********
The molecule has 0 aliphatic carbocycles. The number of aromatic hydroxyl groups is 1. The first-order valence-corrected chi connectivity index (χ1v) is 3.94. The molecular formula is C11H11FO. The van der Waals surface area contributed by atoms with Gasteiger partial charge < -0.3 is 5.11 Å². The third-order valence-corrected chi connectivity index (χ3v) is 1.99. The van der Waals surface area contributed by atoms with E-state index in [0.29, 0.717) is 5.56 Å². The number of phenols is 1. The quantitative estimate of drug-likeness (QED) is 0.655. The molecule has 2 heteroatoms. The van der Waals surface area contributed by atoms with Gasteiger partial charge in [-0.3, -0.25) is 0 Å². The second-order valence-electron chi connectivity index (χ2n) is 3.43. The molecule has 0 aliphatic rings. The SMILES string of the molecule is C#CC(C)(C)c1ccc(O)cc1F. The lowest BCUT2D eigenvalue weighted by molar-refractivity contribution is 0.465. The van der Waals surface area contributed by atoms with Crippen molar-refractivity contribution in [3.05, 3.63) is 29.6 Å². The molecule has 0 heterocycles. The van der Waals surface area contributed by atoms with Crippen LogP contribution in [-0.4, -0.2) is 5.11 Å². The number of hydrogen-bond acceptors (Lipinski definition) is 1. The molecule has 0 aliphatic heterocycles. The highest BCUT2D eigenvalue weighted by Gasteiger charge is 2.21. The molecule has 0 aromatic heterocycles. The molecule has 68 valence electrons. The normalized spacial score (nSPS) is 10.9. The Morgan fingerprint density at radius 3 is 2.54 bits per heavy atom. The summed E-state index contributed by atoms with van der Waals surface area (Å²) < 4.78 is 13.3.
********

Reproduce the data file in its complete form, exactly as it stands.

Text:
The molecule has 0 aliphatic carbocycles. The number of aromatic hydroxyl groups is 1. The first-order valence-corrected chi connectivity index (χ1v) is 3.94. The molecular formula is C11H11FO. The van der Waals surface area contributed by atoms with Gasteiger partial charge < -0.3 is 5.11 Å². The third-order valence-corrected chi connectivity index (χ3v) is 1.99. The van der Waals surface area contributed by atoms with E-state index in [0.29, 0.717) is 5.56 Å². The number of phenols is 1. The quantitative estimate of drug-likeness (QED) is 0.655. The molecule has 2 heteroatoms. The van der Waals surface area contributed by atoms with Gasteiger partial charge in [-0.3, -0.25) is 0 Å². The second-order valence-electron chi connectivity index (χ2n) is 3.43. The molecule has 0 aliphatic rings. The SMILES string of the molecule is C#CC(C)(C)c1ccc(O)cc1F. The lowest BCUT2D eigenvalue weighted by molar-refractivity contribution is 0.465. The van der Waals surface area contributed by atoms with Crippen molar-refractivity contribution in [3.05, 3.63) is 29.6 Å². The molecule has 0 heterocycles. The van der Waals surface area contributed by atoms with Crippen LogP contribution in [-0.4, -0.2) is 5.11 Å². The number of hydrogen-bond acceptors (Lipinski definition) is 1. The molecule has 0 aliphatic heterocycles. The highest BCUT2D eigenvalue weighted by Gasteiger charge is 2.21. The molecule has 0 aromatic heterocycles. The molecule has 68 valence electrons. The normalized spacial score (nSPS) is 10.9. The Morgan fingerprint density at radius 3 is 2.54 bits per heavy atom. The summed E-state index contributed by atoms with van der Waals surface area (Å²) < 4.78 is 13.3.